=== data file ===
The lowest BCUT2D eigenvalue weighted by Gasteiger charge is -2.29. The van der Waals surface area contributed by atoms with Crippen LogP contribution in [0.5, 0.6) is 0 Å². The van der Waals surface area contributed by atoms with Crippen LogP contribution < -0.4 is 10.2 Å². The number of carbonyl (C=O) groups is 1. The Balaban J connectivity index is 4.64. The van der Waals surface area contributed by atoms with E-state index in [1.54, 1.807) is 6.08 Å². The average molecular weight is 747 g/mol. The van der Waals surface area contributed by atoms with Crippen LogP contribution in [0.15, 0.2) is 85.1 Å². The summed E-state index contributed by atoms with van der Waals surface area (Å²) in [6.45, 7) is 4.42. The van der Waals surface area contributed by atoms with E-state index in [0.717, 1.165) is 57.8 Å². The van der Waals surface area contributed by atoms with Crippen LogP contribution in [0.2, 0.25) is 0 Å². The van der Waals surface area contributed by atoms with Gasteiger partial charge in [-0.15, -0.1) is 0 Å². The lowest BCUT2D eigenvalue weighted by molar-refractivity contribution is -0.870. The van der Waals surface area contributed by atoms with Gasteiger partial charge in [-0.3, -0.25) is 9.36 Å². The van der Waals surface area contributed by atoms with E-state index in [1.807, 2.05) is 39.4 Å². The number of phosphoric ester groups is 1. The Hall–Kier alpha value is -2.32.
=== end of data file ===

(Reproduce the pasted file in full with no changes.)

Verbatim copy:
The lowest BCUT2D eigenvalue weighted by Gasteiger charge is -2.29. The van der Waals surface area contributed by atoms with Crippen LogP contribution in [0.5, 0.6) is 0 Å². The van der Waals surface area contributed by atoms with Crippen LogP contribution < -0.4 is 10.2 Å². The number of carbonyl (C=O) groups is 1. The Balaban J connectivity index is 4.64. The van der Waals surface area contributed by atoms with E-state index in [1.54, 1.807) is 6.08 Å². The average molecular weight is 747 g/mol. The van der Waals surface area contributed by atoms with Crippen LogP contribution in [0.15, 0.2) is 85.1 Å². The summed E-state index contributed by atoms with van der Waals surface area (Å²) in [6.45, 7) is 4.42. The van der Waals surface area contributed by atoms with E-state index in [0.717, 1.165) is 57.8 Å². The van der Waals surface area contributed by atoms with Crippen LogP contribution in [0.2, 0.25) is 0 Å². The van der Waals surface area contributed by atoms with Gasteiger partial charge in [-0.15, -0.1) is 0 Å². The lowest BCUT2D eigenvalue weighted by molar-refractivity contribution is -0.870. The van der Waals surface area contributed by atoms with Gasteiger partial charge in [-0.3, -0.25) is 9.36 Å². The van der Waals surface area contributed by atoms with E-state index in [1.807, 2.05) is 39.4 Å². The number of phosphoric ester groups is 1. The Hall–Kier alpha value is -2.32.